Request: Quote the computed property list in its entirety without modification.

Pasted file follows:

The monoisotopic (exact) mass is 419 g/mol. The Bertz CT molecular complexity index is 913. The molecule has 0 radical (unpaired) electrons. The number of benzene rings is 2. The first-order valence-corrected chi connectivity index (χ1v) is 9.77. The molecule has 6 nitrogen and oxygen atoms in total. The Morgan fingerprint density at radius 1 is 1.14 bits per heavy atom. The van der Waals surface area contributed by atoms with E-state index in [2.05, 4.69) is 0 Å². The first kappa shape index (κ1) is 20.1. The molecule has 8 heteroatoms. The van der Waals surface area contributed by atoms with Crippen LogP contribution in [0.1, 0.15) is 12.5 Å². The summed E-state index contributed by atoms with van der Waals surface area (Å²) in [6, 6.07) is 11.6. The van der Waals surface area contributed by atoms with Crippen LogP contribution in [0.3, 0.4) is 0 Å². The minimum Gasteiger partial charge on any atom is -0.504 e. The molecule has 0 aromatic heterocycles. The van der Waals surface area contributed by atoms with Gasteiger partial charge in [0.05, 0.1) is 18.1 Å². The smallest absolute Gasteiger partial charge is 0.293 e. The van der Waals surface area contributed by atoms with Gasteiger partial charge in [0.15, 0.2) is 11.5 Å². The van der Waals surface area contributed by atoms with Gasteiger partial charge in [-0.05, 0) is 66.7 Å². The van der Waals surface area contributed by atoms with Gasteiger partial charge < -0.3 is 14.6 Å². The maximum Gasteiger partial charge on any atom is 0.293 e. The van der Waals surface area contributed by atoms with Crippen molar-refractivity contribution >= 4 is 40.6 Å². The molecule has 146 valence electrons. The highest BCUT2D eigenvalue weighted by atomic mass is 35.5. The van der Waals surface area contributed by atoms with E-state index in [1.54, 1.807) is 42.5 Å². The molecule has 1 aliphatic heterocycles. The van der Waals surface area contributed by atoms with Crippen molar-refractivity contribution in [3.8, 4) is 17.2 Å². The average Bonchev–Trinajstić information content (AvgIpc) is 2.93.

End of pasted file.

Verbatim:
The monoisotopic (exact) mass is 419 g/mol. The Bertz CT molecular complexity index is 913. The molecule has 0 radical (unpaired) electrons. The number of benzene rings is 2. The first-order valence-corrected chi connectivity index (χ1v) is 9.77. The molecule has 6 nitrogen and oxygen atoms in total. The Morgan fingerprint density at radius 1 is 1.14 bits per heavy atom. The van der Waals surface area contributed by atoms with E-state index in [2.05, 4.69) is 0 Å². The first kappa shape index (κ1) is 20.1. The molecule has 8 heteroatoms. The van der Waals surface area contributed by atoms with Crippen LogP contribution in [0.1, 0.15) is 12.5 Å². The summed E-state index contributed by atoms with van der Waals surface area (Å²) in [6, 6.07) is 11.6. The van der Waals surface area contributed by atoms with Crippen LogP contribution in [0.3, 0.4) is 0 Å². The minimum Gasteiger partial charge on any atom is -0.504 e. The molecule has 0 aromatic heterocycles. The van der Waals surface area contributed by atoms with Gasteiger partial charge in [0.05, 0.1) is 18.1 Å². The smallest absolute Gasteiger partial charge is 0.293 e. The van der Waals surface area contributed by atoms with Gasteiger partial charge in [0.15, 0.2) is 11.5 Å². The van der Waals surface area contributed by atoms with Gasteiger partial charge in [-0.05, 0) is 66.7 Å². The van der Waals surface area contributed by atoms with Gasteiger partial charge < -0.3 is 14.6 Å². The maximum Gasteiger partial charge on any atom is 0.293 e. The van der Waals surface area contributed by atoms with Crippen molar-refractivity contribution >= 4 is 40.6 Å². The molecule has 146 valence electrons. The highest BCUT2D eigenvalue weighted by atomic mass is 35.5. The van der Waals surface area contributed by atoms with E-state index in [1.54, 1.807) is 42.5 Å². The molecule has 1 aliphatic heterocycles. The van der Waals surface area contributed by atoms with Crippen molar-refractivity contribution in [3.8, 4) is 17.2 Å². The average Bonchev–Trinajstić information content (AvgIpc) is 2.93.